As everyone downloads Animal Crossing in an attempt to forget about coronavirus, Stylist’s Kayleigh Dray explores the surprising mental health benefits of playing video games.
Updated on 25 March 2020: There’s no getting away from all those terrifying coronavirus headlines. Every single day, the death count rises, and our Apple News notifications ping as new Covid-19 information becomes available.
Social distancing is vital to keeping the NHS from being overwhelmed with new cases, so we don’t begrudge the lockdown. However, there’s no denying that spending all of our days indoors has exposed us to far more worries.
Like, will we have enough food to see us through the next few weeks? (We’ve said it before and we’ll say it again: stop panic-buying). Will our parents, and our grandparents, and our immunocompromised loved ones be OK? What will we do about our finances, and rent, and bills? Our jobs?
Ahem. Like I say, it is, in these hellish times, all too easy to let your imagination run away with you. And so, in a bid to stop my anxieties in their tracks, I have run away within my imagination to a private desert island.
Of course, you’re very welcome to visit my beautiful getaway destination as soon as you download Animal Crossing: New Horizons for your Nintendo Switch. You know, like the millions of others who have done so: it is officially the biggest single-game launch on the Switch to date.
Why? Well, because it’s good. But, also, because it’s one of the most soothing things we’ve ever plugged into. Ever.
As one fan of the game tweeted: “I know many of us need this escape more than ever right now.”
And so, without any further ado, please let me reveal the mental health benefits of playing video games like Animal Crossing.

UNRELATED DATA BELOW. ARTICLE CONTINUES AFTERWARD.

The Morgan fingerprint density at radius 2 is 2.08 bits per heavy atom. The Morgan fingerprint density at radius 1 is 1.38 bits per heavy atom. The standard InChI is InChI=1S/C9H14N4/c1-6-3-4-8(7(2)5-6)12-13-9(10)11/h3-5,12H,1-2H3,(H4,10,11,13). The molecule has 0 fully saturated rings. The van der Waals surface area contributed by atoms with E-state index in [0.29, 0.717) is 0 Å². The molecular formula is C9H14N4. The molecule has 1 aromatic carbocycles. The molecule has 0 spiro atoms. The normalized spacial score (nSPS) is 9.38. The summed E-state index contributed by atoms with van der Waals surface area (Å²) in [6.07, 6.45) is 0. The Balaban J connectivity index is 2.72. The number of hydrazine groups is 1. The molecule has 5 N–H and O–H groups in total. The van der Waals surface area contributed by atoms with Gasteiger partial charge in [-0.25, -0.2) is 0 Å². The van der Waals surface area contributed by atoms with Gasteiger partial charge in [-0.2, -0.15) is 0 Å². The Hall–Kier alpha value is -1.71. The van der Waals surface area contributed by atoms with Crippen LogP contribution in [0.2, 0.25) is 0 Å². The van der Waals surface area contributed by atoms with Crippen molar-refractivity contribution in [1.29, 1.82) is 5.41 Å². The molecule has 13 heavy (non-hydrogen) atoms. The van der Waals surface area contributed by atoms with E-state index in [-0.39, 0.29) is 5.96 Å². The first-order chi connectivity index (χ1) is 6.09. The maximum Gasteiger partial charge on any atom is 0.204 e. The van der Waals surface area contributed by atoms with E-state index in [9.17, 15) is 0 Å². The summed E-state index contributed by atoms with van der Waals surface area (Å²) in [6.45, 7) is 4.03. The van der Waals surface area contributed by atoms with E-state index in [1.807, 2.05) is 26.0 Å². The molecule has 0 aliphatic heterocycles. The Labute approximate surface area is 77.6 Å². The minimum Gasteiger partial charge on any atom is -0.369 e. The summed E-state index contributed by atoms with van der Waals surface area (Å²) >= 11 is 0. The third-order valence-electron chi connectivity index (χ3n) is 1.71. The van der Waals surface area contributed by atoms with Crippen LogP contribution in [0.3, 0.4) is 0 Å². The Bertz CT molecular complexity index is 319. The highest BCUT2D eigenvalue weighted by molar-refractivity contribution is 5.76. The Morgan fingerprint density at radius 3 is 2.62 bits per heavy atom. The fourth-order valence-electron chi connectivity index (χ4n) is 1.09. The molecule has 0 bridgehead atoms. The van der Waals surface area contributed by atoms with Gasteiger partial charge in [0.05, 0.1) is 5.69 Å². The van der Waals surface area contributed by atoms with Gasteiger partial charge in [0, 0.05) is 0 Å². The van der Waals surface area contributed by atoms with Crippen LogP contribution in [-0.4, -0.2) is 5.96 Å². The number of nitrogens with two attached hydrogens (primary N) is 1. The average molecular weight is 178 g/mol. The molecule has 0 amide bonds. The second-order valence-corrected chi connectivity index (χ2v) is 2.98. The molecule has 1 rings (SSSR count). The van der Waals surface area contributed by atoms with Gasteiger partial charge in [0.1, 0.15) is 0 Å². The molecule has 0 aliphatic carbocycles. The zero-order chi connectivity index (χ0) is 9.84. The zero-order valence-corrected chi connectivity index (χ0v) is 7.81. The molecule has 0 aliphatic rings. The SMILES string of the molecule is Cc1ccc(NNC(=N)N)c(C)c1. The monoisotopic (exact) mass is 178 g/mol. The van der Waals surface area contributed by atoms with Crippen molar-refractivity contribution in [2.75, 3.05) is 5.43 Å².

As reported on 13 February 2018: It was a bad day at work. Not for any big reason, really: I hadn’t been fired, or given a dressing down, or accidentally sent a dodgy email to the entire company. And yet… lots of tiny little issues – much like those gritty bits of sand that get into your shoes and rub – had slowly slipped in through the cracks and worn me down over the course of the day
There was the crushing panic I felt on the tube on my way in. The heated argument I had with a colleague. The impromptu meeting which suddenly popped up in my diary, causing me to miss a deadline and work through my lunch hour in a desperate attempt to catch up. The second meeting which, despite being properly scheduled, overran by an hour and a half. The ridiculous backlog of work that built up during the 90 minutes I’d lost. The ‘can I ask you a quick favour…?’ email that pinged into my inbox some 30 minutes after I was supposed to have left the office. The ‘quick favour’ that turned out to be nothing of the sort. The ache in my eyes from staring at a screen all day. The sad little update from my FitBit, warning me that I’d failed to meet my step count. The realisation that I was already two hours late for dinner – and wasn’t going to be leaving any time soon.
The feeling that I was losing control, in a very big way.
I managed to keep on top of things in the office: as an extreme perfectionist, I work hard to keep my strong, easy-going persona and I don’t like people to see me lose control. So I pasted on a smile through the stomach ache, wrapped myself in woolly layers to ease my shivering, attempted to nod my way intelligibly through any professional conversations. Nobody had any idea how hard I was working to control my breathing and slow down my thoughts, because I didn’t want them to. And it wasn’t until I finally left work for the day that I let myself succumb to the monster in my head.
A woman spotted me in the doorway of a long-since-closed Pret and asked me if I was OK. Despite the fact that I could barely breathe, despite the fact that tears were coursing silently down my face, despite the fact I felt frozen to the spot, despite the fact my heart was pounding inside my chest, and despite the fact that I just couldn’t stop shaking, I waved her off, and told her I was fine. And, eventually, I was fine – at least, fine enough to get myself to a station, find a train and make my way home.
Thankfully, I have a not-so-secret anxiety weapon hidden in my flat: my PlayStation console.
I learned a long time ago that picking up a controller is the best possible thing I can do when I find myself trapped in a cycle of helplessness, fear and self-doubt. Why?Because, when you’re terrified of losing control, wandering through a virtual world and solving problems can remind you what it’s like to approach life from a positive, solvable perspective.